ulcers. Arch Dermatol. 2010 Aug;146(8):857 – 62.
Landsman AS, Cook J, Cook E, et al. A Retrospective Clinical Study of 188 Consecutive Patients to Examine
the Effectiveness of a Biologically Active Cryopreserved Human Skin Allograft (TheraSkin®) on the
Treatment of Diabetic Foot Ulcers and Venous Leg Ulcers. Foot Ankle Spec. 2011 Feb; 4(1):29 – 41.
Límová M. Active wound coverings: bioengineered skin and dermal substitutes. Surg Clin North Am. 2010
Dec; 90(6):1237 – 55.
Marston W, Hanft J, Norwood P, Pollak R. The efficacy and safety of Dermagraft in improving the healing of
chronic diabetic foot ulcers. Diabetes Care. 2003 Jun; 26(6):1701 – 5.
Martin BR, Sangalang M, Wu S, Armstrong DG. Outcomes of allogenic acellular matrix therapy in treatment
of diabetic foot wounds: an initial experience. Int Wound J. 2005 Jun; 2(2):161 – 5.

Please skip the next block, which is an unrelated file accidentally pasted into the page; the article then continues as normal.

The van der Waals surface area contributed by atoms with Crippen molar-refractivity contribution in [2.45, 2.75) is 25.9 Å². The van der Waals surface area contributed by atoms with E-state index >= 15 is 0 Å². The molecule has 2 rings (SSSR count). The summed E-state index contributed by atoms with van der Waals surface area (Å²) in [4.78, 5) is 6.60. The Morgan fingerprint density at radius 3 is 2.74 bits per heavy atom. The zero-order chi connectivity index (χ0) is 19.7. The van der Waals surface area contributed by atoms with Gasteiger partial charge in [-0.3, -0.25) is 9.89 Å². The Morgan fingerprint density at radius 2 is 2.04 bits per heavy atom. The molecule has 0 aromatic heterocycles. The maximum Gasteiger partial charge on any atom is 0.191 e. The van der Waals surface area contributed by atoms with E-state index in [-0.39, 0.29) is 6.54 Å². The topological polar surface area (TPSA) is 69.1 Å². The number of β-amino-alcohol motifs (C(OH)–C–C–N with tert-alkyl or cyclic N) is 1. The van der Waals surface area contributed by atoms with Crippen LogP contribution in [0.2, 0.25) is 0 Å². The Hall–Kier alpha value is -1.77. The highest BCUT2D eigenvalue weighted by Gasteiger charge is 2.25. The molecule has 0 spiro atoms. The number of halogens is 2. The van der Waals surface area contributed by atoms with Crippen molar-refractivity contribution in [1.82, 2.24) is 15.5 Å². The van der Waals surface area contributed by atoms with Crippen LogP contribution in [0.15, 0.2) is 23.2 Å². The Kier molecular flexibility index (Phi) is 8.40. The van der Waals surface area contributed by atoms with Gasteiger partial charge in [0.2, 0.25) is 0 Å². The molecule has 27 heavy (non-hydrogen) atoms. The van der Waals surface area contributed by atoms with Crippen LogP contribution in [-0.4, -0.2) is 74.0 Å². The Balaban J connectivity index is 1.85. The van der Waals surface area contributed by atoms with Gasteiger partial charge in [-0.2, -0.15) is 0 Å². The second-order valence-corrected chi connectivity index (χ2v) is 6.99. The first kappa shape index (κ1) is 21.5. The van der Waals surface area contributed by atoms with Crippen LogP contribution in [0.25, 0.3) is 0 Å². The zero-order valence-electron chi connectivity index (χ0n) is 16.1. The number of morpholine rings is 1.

Mostow EN, Haraway GD, Dalsing M, Hodde JP, King D. Effectiveness of an extracellular matrix graft (OASIS
Wound Matrix) in the treatment of chronic leg ulcers: a randomized clinical trial. Journal of Vascular
Surgery. 2005; 41(5):837 – 43.
Niezgoda JA, Van Gils CC, Frykberg RG, Hodde JP. Randomized clinical trial comparing OASIS Wound Matrix
to Regranex Gel for diabetic ulcers. Adv Skin Wound Care. 2005 Jun; 18(5 Pt 1):258 – 66.
Omar AA, Mavor AI, Jones AM, Homer-Vanniasinkam S. Treatment of venous leg ulcers with Dermagraft.
Eur J Vasc Endovasc Surg. 2004 Jun; 27(6):666 – 72.
Organogenesis Inc. Apligraf. Prescribing information. 2010. Novartis. Available
at: http://www.apligraf.com/professional/. Accessed March 30, 2014.
Rees RS, Robson MC, Smiell JM, Perry BH. Becaplermin gel in the treatment of pressure ulcers: a phase II
randomized, double-blind, placebo-controlled study. Wound Repair Regen. 1999 May – Jun; 7(3):141 – 7.